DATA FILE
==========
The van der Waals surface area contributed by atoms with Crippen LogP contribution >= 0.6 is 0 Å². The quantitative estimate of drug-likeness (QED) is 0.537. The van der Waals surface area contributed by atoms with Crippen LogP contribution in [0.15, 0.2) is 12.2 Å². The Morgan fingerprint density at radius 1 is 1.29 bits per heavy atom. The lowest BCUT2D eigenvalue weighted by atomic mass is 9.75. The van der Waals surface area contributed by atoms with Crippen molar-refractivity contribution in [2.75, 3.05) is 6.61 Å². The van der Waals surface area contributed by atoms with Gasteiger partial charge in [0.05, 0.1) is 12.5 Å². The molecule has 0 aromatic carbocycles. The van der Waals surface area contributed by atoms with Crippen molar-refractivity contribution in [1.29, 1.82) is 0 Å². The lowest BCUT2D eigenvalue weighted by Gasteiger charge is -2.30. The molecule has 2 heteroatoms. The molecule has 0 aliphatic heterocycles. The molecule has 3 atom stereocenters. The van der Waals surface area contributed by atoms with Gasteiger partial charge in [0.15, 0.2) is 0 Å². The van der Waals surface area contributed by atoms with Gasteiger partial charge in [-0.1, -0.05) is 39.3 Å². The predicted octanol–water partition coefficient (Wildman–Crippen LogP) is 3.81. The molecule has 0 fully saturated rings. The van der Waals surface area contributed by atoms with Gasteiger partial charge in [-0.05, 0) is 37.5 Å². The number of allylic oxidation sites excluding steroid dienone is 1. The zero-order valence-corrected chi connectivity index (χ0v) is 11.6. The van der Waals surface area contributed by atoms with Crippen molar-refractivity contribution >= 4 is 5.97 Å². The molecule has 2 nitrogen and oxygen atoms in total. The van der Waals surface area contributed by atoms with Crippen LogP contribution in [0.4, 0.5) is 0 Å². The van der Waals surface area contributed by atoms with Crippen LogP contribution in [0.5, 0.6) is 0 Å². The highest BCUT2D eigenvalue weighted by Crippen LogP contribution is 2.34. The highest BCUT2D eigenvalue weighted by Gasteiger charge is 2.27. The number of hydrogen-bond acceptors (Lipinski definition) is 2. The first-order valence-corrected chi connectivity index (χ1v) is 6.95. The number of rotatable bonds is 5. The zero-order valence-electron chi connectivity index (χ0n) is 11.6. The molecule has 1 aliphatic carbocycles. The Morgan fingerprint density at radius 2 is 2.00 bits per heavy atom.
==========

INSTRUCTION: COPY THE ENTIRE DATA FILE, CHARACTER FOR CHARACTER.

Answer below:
The van der Waals surface area contributed by atoms with Crippen LogP contribution >= 0.6 is 0 Å². The quantitative estimate of drug-likeness (QED) is 0.537. The van der Waals surface area contributed by atoms with Crippen LogP contribution in [0.15, 0.2) is 12.2 Å². The Morgan fingerprint density at radius 1 is 1.29 bits per heavy atom. The lowest BCUT2D eigenvalue weighted by atomic mass is 9.75. The van der Waals surface area contributed by atoms with Crippen molar-refractivity contribution in [2.75, 3.05) is 6.61 Å². The van der Waals surface area contributed by atoms with Gasteiger partial charge in [0.05, 0.1) is 12.5 Å². The molecule has 0 aromatic carbocycles. The van der Waals surface area contributed by atoms with Crippen molar-refractivity contribution in [1.29, 1.82) is 0 Å². The lowest BCUT2D eigenvalue weighted by Gasteiger charge is -2.30. The molecule has 2 heteroatoms. The molecule has 0 aliphatic heterocycles. The molecule has 3 atom stereocenters. The van der Waals surface area contributed by atoms with Gasteiger partial charge in [0.15, 0.2) is 0 Å². The van der Waals surface area contributed by atoms with Gasteiger partial charge in [-0.1, -0.05) is 39.3 Å². The predicted octanol–water partition coefficient (Wildman–Crippen LogP) is 3.81. The molecule has 0 fully saturated rings. The van der Waals surface area contributed by atoms with Gasteiger partial charge in [-0.05, 0) is 37.5 Å². The number of allylic oxidation sites excluding steroid dienone is 1. The zero-order valence-corrected chi connectivity index (χ0v) is 11.6. The van der Waals surface area contributed by atoms with Crippen molar-refractivity contribution >= 4 is 5.97 Å². The molecule has 2 nitrogen and oxygen atoms in total. The van der Waals surface area contributed by atoms with Crippen LogP contribution in [0.4, 0.5) is 0 Å². The van der Waals surface area contributed by atoms with Crippen LogP contribution in [0.5, 0.6) is 0 Å². The highest BCUT2D eigenvalue weighted by Crippen LogP contribution is 2.34. The highest BCUT2D eigenvalue weighted by Gasteiger charge is 2.27. The number of hydrogen-bond acceptors (Lipinski definition) is 2. The first-order valence-corrected chi connectivity index (χ1v) is 6.95. The number of rotatable bonds is 5. The zero-order valence-electron chi connectivity index (χ0n) is 11.6. The molecule has 1 aliphatic carbocycles. The Morgan fingerprint density at radius 2 is 2.00 bits per heavy atom.